A Lebanese refused, and Washington denied sponsoring a deal.. Why does Tel Aviv insist that the Egyptian gas for Lebanon is Israeli?

Experts say that Tel Aviv is not in its interest to activate the Arab gas pipeline, without obtaining any gains. Therefore, it is putting pressure on Lebanon in the file of border demarcation to limit the drilling operations that Beirut is carrying out in the disputed waters with Israel.

Beirut- Israel continues to question the source of Egyptian gas, which Lebanon is waiting for through the “Arab Line” after the completion of the agreement, technically, logistically and financially.

And it is not the first time that the Israeli media have claimed that Washington has agreed to an agreement to supply gas to Lebanon, and that it will be transported from Israel to Jordan, and then through the pipeline to Syria and from there to Lebanon, which the US State Department hastened to deny, as reported by the channel – 12 Hebrew.

The Israeli media has been promoting this narrative since the agreement of the Ministers of Energy and Oil in Lebanon, Jordan, Egypt and Syria, in September 2021, on a road map to supply Lebanon with Jordanian electricity and Egyptian gas, to contribute to solving its major energy crisis.

Officially, the Lebanese Ministry of Energy and Water denied Israeli reports about Washington sponsoring an Israeli gas supply agreement for Lebanon, stressing that the text of the agreement is explicit in terms of transporting gas from Egypt through Jordan and Syria to Lebanon. The US State Department also denied reports of Washington sponsoring an energy deal between Lebanon and Israel, under which Israel will transfer quantities of gas to Lebanon via Jordan and Syria.

The Israeli allegations met with great resonance in Beirut due to its sensitivity towards an “enemy of Lebanon” entity, and prompted many to question the truth about the source of the gas, even if it was transported by the same pipeline between Egypt and Israel, and mixed with it.

The Syrian regime previously announced the readiness of the gas pipeline in its territory to receive Egyptian gas exported to Lebanon (French)

What do the experts say?

According to the agreement, Egypt is supposed to provide Lebanon with about 60 million cubic feet of gas per day, through the Egyptian “EGAS” company for natural gases, through the “swap” process from the gas fields in Homs, where the end point of the transit line from Egypt, Jordan and Syria is located. .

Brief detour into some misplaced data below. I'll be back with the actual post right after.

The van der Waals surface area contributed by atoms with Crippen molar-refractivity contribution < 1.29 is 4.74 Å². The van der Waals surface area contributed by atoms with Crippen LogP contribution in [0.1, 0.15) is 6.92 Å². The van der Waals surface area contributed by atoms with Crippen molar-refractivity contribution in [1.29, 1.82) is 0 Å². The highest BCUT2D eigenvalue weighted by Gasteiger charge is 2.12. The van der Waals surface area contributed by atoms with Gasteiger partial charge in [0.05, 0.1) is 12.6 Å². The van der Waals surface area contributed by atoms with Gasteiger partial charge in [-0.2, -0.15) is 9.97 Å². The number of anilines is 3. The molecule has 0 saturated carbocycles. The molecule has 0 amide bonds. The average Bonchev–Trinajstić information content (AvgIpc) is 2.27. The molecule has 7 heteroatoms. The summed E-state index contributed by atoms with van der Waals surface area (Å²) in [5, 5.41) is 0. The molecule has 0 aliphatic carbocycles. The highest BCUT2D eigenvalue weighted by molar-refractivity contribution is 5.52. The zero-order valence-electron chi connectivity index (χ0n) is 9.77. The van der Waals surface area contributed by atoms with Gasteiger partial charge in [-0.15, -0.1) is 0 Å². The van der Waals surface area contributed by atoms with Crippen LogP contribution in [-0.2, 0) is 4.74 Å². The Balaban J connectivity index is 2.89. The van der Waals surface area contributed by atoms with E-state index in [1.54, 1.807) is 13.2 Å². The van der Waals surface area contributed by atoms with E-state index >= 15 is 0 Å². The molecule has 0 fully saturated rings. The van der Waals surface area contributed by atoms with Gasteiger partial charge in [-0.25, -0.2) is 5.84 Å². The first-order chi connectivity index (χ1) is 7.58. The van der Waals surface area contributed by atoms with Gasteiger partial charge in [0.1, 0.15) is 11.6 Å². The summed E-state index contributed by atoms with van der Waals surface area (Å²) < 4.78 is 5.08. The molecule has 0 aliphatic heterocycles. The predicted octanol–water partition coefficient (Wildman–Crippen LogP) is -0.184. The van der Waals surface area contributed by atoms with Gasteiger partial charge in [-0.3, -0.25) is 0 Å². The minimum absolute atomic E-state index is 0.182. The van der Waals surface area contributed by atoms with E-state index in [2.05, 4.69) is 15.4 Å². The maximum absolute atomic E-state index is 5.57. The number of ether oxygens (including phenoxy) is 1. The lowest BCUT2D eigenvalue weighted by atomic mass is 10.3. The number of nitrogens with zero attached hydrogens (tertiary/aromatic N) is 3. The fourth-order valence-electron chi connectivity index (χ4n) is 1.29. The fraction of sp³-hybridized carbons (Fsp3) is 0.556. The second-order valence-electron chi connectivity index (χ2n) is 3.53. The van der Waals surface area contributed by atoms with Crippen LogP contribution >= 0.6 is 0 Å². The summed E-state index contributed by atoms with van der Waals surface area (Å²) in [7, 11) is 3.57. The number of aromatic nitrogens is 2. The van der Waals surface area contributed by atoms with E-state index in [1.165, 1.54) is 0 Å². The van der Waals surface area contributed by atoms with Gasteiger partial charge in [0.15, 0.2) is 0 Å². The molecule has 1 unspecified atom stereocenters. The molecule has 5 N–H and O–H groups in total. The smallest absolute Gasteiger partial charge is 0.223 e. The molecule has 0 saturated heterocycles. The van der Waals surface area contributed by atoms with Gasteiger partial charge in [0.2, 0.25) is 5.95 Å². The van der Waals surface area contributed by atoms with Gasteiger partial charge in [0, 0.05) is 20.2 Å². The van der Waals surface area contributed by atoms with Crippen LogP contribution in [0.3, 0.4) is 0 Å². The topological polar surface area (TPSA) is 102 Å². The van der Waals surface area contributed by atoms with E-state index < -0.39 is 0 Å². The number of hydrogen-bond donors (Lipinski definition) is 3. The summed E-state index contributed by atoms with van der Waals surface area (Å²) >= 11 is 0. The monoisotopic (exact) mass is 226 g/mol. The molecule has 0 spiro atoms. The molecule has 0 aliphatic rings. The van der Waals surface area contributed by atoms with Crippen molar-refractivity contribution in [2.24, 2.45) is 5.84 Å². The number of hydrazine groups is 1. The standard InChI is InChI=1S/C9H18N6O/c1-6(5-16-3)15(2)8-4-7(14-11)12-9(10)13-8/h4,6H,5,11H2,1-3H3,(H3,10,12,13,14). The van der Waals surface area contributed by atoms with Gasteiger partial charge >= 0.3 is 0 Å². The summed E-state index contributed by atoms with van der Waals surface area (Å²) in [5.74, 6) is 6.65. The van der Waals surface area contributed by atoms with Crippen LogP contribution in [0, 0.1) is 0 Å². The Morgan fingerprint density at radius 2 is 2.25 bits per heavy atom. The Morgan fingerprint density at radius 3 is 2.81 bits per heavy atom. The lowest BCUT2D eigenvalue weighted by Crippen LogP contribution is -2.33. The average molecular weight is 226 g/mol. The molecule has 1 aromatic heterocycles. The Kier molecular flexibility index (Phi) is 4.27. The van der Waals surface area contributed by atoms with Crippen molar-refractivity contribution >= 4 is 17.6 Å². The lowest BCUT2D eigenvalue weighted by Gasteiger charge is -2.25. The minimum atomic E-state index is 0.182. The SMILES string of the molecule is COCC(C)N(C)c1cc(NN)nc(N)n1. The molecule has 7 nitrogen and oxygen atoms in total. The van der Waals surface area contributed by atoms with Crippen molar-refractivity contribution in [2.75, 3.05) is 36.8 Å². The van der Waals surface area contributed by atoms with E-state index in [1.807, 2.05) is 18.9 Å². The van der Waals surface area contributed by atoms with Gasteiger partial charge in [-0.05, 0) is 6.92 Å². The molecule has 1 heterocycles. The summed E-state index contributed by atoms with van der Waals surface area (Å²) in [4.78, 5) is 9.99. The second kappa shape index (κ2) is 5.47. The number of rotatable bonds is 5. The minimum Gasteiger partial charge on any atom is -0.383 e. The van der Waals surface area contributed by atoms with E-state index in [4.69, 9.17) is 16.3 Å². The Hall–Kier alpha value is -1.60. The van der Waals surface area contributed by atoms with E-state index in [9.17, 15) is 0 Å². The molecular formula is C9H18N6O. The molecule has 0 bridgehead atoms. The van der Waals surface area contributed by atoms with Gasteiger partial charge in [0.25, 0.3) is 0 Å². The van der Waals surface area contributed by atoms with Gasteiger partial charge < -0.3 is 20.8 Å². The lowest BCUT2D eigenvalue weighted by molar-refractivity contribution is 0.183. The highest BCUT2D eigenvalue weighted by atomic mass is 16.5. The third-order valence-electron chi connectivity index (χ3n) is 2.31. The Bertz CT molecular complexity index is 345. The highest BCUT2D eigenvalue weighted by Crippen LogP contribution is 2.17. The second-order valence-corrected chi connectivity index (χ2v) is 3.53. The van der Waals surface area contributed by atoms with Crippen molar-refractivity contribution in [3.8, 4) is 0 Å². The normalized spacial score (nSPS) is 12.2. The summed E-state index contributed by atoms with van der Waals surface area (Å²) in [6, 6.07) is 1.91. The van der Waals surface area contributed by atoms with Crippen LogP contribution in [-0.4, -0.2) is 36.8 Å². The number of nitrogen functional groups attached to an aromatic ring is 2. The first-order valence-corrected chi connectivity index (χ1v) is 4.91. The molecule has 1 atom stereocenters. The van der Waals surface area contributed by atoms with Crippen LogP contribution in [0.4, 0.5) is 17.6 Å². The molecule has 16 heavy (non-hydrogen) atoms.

Here, the expert and consultant in oil affairs, Rabie Yaghi, explains the technical side, pointing out that there are two gas pipelines in Egypt, the first one starts from Al-Arish and connects the gas pipeline to Israel. As for the second, it is the Arabic calligraphy, and it reaches from Al-Arish to Jordan and Syria. According to the plan, it was supposed to reach Lebanon, but it stopped at Homs in Syria.

The technical expert said that Israel was importing gas from Al-Arish, and the process became reversed, as the occupying country began to export gas to Egypt for the purpose of liquefying it from Al-Arish, and then it is exported.

He explains that Israel does not transport through the Arab gas pipeline, and has no authority over the gas that exits Egypt for export to Jordan and then Syria, and that Lebanon has a gas pipeline built about 32 kilometers long that connects it with Homs.

What refutes the Israeli allegations – in his opinion – that Syria will take the Egyptian gas and give it instead to Lebanon in the same quantity and quality. Consequently, Lebanon will obtain Syrian gas for a certain fee for the transmission line.

The construction of the Arab Gas Pipeline dates back to 2003. Egypt had previously exported natural gas to Lebanon through it between 2009 and 2011. Then, Lebanon imported electricity at a rate of 250 megawatts, in intermittent stages during the Syrian war, and stopped permanently in 2019, in anticipation of the sanctions of the American “Caesar” law against the Syrian regime.

Lebanon contracts with Egypt only